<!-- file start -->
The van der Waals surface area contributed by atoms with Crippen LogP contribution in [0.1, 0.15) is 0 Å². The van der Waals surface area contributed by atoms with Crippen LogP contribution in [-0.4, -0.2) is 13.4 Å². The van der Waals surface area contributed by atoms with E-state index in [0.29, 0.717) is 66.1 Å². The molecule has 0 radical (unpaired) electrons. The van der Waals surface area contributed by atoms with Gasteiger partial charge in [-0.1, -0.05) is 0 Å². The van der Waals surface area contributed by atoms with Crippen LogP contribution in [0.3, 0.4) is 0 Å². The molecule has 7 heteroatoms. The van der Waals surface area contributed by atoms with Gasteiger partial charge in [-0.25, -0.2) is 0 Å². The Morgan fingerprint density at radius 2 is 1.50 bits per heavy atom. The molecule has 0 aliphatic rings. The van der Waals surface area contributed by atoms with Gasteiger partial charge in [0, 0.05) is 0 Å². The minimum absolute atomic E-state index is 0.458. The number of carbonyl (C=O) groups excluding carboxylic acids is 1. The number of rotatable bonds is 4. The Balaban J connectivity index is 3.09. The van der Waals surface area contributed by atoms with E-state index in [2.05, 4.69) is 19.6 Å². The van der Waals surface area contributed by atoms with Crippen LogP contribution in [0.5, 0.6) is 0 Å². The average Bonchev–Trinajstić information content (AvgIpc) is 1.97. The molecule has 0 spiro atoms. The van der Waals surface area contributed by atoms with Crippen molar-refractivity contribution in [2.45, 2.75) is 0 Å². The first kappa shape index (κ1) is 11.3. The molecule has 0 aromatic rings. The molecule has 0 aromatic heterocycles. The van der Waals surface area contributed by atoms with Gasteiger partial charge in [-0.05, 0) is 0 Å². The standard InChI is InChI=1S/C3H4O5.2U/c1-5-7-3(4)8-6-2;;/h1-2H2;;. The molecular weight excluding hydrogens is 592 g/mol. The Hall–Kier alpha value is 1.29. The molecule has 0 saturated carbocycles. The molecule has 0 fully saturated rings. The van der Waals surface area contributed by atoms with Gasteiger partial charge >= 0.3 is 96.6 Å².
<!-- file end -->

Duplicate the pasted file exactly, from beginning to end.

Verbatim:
The van der Waals surface area contributed by atoms with Crippen LogP contribution in [0.1, 0.15) is 0 Å². The van der Waals surface area contributed by atoms with Crippen LogP contribution in [-0.4, -0.2) is 13.4 Å². The van der Waals surface area contributed by atoms with E-state index in [0.29, 0.717) is 66.1 Å². The molecule has 0 radical (unpaired) electrons. The van der Waals surface area contributed by atoms with Gasteiger partial charge in [-0.1, -0.05) is 0 Å². The van der Waals surface area contributed by atoms with Crippen LogP contribution in [0.3, 0.4) is 0 Å². The molecule has 7 heteroatoms. The van der Waals surface area contributed by atoms with Gasteiger partial charge in [-0.25, -0.2) is 0 Å². The Morgan fingerprint density at radius 2 is 1.50 bits per heavy atom. The molecule has 0 aliphatic rings. The van der Waals surface area contributed by atoms with Gasteiger partial charge in [0, 0.05) is 0 Å². The minimum absolute atomic E-state index is 0.458. The number of carbonyl (C=O) groups excluding carboxylic acids is 1. The number of rotatable bonds is 4. The Balaban J connectivity index is 3.09. The van der Waals surface area contributed by atoms with E-state index in [2.05, 4.69) is 19.6 Å². The van der Waals surface area contributed by atoms with Crippen LogP contribution in [0.5, 0.6) is 0 Å². The average Bonchev–Trinajstić information content (AvgIpc) is 1.97. The molecule has 0 spiro atoms. The van der Waals surface area contributed by atoms with Crippen molar-refractivity contribution in [2.45, 2.75) is 0 Å². The first kappa shape index (κ1) is 11.3. The molecule has 0 aromatic rings. The molecule has 0 aromatic heterocycles. The van der Waals surface area contributed by atoms with Gasteiger partial charge in [-0.05, 0) is 0 Å². The standard InChI is InChI=1S/C3H4O5.2U/c1-5-7-3(4)8-6-2;;/h1-2H2;;. The molecular weight excluding hydrogens is 592 g/mol. The Hall–Kier alpha value is 1.29. The molecule has 0 saturated carbocycles. The molecule has 0 fully saturated rings. The van der Waals surface area contributed by atoms with Gasteiger partial charge >= 0.3 is 96.6 Å².